The Extinction Rebellion (XR) has been recently flooding the streets of Warsaw in protest of fossil fuel consumption. They’re easy to recognise – groups of teenagers sit in the middle of roads in the city centre, blocking oncoming cars and forcing passersbys to notice their signs. “I’m afraid to grow up on a dying planet” is written in blood-red font on a piece of cardboard, held by the girl from the picture.
Blockades force raging drivers to exclaim their annoyance with air-thrown fists, whilst helpless policemen sink into the everlasting ennui as they watch over the frail children positioned on the road.
The teenagers however, are powerful in their anger and to a great extent, correct in their fears. Since 1970, carbon dioxide emissions have increased by 90 percent, now exceeding any tolerable levels. The report ‘Existential Climate-Related Security Risk’, produced by an Australian think tank; the Breakthrough National Centre for Climate Restoration, argues that by 2050 ‘thirty-five percent of the global land area, and 55 percent of the global population, are subject to more than 20 days a year of lethal heat conditions, beyond the threshold of human survivability’.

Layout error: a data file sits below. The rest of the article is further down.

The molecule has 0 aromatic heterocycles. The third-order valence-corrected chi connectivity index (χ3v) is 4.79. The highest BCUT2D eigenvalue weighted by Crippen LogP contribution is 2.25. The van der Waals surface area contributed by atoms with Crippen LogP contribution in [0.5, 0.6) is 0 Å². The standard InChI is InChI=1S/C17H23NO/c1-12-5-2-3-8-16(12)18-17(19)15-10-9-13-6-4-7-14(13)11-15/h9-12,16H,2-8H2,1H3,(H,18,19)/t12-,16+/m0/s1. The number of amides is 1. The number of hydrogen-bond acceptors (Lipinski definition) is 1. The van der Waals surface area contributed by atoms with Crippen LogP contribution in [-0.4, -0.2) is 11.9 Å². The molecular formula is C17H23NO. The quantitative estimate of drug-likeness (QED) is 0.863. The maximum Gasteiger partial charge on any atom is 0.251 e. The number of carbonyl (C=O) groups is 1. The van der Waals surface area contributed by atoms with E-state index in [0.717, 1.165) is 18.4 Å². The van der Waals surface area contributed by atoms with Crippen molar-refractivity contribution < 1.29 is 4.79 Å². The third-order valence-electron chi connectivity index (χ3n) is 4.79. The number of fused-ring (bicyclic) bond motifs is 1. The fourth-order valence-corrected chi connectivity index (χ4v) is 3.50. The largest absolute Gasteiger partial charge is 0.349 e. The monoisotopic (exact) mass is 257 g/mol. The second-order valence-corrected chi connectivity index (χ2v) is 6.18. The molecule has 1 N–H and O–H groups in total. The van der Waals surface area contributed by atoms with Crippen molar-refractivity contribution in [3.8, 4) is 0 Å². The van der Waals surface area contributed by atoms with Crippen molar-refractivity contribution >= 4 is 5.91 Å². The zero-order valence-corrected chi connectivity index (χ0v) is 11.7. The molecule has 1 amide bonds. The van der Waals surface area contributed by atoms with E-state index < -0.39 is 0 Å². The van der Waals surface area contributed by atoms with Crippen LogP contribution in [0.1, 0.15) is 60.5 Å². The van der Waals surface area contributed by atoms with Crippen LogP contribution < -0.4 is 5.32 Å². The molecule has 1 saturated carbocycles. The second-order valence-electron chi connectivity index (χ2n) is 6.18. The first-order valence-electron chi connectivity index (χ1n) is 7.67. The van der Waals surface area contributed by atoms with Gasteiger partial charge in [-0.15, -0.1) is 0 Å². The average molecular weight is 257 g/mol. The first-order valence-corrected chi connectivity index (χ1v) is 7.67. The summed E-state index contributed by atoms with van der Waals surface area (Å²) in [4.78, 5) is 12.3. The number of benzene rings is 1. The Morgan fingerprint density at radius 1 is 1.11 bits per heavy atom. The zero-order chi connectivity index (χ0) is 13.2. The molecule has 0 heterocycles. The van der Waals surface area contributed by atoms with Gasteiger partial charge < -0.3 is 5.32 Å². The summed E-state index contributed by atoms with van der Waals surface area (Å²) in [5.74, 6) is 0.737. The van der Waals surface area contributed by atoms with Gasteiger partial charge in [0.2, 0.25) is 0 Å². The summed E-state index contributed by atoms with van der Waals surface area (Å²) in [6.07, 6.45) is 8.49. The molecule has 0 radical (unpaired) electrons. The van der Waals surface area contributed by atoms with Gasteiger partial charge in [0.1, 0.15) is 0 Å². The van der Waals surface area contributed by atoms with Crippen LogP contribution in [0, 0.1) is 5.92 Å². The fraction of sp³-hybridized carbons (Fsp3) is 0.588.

The urgency of the issue is apparent, but how to cure the tortured planet is not clear. The scared sitters offer an interesting approach – “I’m afraid” seems to be their only motto. Hand-held signs and Instagram posts are overwhelmed with a profuse fright, exclaiming volatile uncertainty for humanity’s survival. But what are they beyond fear? And is this fear powerful enough to raise awareness?